There never has been an emotion so disturbing to me as a mother, as feeling no compassion toward my own children.   Before adopting our two Ethiopian children I had read of families who struggled to attach and much ado is made of attaching and bonding in adopted children.   I have even had a friend or two who struggled with attaching to their biological children for several months after giving birth.  But the substance of non-attachment was one I could not grasp.  I had no frame of reference.  No emotions to give it shape.  Like being told to make a paper-mache doll with only a form and no physical materials, nor instructions for applying these missing materials and actually create something— this is what I held in regards to attachment; an idea I saw straight through with no meaning.

Once home, it didn’t take long for all that substance to surface.  And surface it did—like a wounded soldier pouring his blood over the battlefield, frantically ripping clothes to stop the bleeding.  The materials of non-attachment were overwhelming me—anger, resentment, regret, loss, physical discomfort and lack of compassion.  No compassion.   Still, my chest is tightens as I write it.   Horrified that I could experience such ugly sentiments towards children, let alone children I had chosen to mother. 

His crying didn’t move me.  Her protruding belly from malnutrition only frustrated me.  Their mood swings and ugliness towards my three biological boys angered me.   The clinging to my husband, the laughing in my face taunting, “No love Mommy.  Only love Daddy!”  Running to any other parent for attention, affection and acceptance.   The outlandish tales of a rosy existence in Ethiopia.  The refusal to eat—or the hoarding at every meal.   Touching them, holding them and comforting them made me desperately uncomfortable.  I could have been hugging one of my mother-in-law’s cactus plants with more ease.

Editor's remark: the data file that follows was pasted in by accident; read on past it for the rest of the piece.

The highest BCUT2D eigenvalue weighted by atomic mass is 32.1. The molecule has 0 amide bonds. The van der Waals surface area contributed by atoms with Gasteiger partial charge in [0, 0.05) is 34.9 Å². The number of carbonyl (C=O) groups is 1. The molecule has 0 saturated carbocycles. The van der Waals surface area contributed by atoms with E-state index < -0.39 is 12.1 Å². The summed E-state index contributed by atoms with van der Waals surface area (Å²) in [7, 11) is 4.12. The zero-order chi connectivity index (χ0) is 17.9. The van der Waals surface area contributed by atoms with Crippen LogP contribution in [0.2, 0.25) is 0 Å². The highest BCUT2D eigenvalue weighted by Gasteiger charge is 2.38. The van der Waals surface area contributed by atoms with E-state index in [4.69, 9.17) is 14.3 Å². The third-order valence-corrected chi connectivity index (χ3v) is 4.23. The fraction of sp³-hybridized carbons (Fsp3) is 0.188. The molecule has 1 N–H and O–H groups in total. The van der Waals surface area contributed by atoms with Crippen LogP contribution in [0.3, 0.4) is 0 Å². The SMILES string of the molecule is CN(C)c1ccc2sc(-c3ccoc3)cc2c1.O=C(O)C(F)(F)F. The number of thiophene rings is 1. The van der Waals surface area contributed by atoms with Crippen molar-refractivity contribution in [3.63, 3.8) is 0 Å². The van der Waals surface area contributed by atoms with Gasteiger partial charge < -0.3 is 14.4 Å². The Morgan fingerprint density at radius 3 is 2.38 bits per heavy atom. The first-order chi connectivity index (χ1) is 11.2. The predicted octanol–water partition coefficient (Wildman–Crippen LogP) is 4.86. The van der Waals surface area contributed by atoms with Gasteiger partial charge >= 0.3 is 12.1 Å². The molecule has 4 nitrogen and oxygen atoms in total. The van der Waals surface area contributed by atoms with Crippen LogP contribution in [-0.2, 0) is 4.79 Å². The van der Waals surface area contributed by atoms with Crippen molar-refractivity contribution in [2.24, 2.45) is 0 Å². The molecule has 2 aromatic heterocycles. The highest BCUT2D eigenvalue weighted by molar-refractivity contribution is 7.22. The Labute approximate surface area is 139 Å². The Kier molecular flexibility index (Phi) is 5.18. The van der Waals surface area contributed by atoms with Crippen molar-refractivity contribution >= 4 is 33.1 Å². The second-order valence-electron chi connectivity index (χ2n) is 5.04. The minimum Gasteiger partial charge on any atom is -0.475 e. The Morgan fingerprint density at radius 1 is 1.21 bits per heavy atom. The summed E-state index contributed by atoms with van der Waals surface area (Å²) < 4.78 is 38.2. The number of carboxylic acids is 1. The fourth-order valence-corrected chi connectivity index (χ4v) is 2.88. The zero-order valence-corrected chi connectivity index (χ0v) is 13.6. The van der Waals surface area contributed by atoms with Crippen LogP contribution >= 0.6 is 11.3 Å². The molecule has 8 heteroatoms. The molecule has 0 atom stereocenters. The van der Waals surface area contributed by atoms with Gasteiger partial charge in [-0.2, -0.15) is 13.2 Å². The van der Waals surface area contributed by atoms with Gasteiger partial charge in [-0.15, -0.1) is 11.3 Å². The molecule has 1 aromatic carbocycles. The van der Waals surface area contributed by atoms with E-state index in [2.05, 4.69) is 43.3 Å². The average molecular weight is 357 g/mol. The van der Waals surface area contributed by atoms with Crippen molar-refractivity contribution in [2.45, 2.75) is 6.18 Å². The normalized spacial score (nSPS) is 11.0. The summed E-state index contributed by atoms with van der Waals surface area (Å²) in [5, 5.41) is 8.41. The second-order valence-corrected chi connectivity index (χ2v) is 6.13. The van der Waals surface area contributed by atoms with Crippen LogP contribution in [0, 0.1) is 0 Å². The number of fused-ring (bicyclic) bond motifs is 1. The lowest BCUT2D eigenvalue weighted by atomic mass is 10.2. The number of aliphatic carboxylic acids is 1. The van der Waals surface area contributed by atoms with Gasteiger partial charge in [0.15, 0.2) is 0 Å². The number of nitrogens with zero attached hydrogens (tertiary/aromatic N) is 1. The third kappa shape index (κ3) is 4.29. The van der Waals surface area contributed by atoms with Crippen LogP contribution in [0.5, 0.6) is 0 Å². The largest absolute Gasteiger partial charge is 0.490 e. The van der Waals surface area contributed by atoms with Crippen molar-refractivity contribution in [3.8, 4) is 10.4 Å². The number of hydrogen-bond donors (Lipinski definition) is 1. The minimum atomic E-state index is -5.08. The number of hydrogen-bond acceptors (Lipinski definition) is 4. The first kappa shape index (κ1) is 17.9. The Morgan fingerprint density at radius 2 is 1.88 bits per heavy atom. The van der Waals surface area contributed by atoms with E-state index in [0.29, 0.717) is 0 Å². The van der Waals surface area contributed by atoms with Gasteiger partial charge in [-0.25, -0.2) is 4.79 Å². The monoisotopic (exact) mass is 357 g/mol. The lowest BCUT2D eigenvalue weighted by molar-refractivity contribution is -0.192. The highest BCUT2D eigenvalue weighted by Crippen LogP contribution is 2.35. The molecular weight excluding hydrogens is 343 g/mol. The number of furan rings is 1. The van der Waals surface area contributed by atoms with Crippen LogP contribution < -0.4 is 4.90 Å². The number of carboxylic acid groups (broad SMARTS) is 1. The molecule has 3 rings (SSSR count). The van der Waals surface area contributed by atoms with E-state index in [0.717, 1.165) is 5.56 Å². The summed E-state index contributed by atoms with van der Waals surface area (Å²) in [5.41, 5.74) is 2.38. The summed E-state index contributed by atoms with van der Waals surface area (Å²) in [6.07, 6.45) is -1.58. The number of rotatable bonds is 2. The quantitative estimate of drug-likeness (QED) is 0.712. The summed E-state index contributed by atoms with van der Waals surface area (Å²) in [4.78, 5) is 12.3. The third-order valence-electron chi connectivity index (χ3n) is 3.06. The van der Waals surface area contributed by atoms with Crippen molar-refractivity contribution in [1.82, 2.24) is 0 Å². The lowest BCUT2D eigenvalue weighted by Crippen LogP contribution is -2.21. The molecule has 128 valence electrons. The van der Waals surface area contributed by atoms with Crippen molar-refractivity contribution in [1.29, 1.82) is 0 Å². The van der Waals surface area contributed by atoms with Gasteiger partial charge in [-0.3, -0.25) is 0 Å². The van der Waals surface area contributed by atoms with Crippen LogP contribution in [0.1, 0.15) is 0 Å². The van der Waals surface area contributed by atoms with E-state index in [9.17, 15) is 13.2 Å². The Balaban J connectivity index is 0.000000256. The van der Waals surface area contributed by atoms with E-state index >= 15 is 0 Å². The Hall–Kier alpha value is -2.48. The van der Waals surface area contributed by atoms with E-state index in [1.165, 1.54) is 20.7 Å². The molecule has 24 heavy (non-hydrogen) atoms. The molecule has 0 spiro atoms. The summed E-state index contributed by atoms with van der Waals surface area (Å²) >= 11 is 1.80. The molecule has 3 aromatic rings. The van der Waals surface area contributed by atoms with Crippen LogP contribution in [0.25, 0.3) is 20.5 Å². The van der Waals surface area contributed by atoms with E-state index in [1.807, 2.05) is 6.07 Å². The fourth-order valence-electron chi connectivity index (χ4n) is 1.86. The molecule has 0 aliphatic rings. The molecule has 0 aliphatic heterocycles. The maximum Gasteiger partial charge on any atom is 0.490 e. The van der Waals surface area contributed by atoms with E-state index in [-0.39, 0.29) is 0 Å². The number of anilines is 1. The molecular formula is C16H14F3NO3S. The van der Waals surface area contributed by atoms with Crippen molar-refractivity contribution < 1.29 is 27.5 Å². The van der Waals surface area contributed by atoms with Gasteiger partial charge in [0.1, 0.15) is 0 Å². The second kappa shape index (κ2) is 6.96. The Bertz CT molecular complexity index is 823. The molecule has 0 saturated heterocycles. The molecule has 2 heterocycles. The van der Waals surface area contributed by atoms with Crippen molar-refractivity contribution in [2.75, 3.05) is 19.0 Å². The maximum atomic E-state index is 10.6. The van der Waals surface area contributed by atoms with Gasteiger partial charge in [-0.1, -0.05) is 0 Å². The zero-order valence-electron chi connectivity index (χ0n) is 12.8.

No compassion. 

            Oh, what a horrible mirror it is which reveals a shallow love! 

 Of course, that is not true.  Such a mirror is the best kind, but at the moment of revealing, it may as well be shattered glass broken over one’s head.   All those years of loving my children, I took for granted.  I assumed I knew what love was.  I assumed I had a heart of sacrifice.    I remember looking into each one of my son’s eyes the day in which they were born, knowing that if I had to die in that moment so they might live…. I would plunge the knife myself.

The first time I looked into the eyes of my Ethiopian children…they were empty.  Empty, pathetic eyes which looked right through me.  But by the power of God Almighty, the many witnesses and my signature on the dotted line…I could have driven away and never come back. 

No compassion. 

For a time, I held it in, terrified to confess my horrible secret.  Finally when I did reveal my ugly truth, not many knew what to do with it.  “I think you show great compassion by not letting them continue to live in their woundedness,” one friend encouraged, after an exhausting day of feeling like all I did was discipline them.  Others just listened—sometimes crying with me, sometimes admitting this is why they would never adopt themselves. 

Maybe it was the last statement which sparked just enough indignant emotion to dare believe compassion would come.  Who am I to deny these two a full, loving home, opportunity to truly live and experience all God has for them, all because of my insecurities?  Is God not big enough to change me?  Did He not know me and all my below-the-surface shallowness before we ever walked through adoption’s door?  Wasn’t He the one who gave me a compassion for the widow and the orphan in the first place—a compassion which bled enough to act? Though it was still struggling for position with fear and guilt, compassion began pulling forward.  I started praying for compassion to take hold.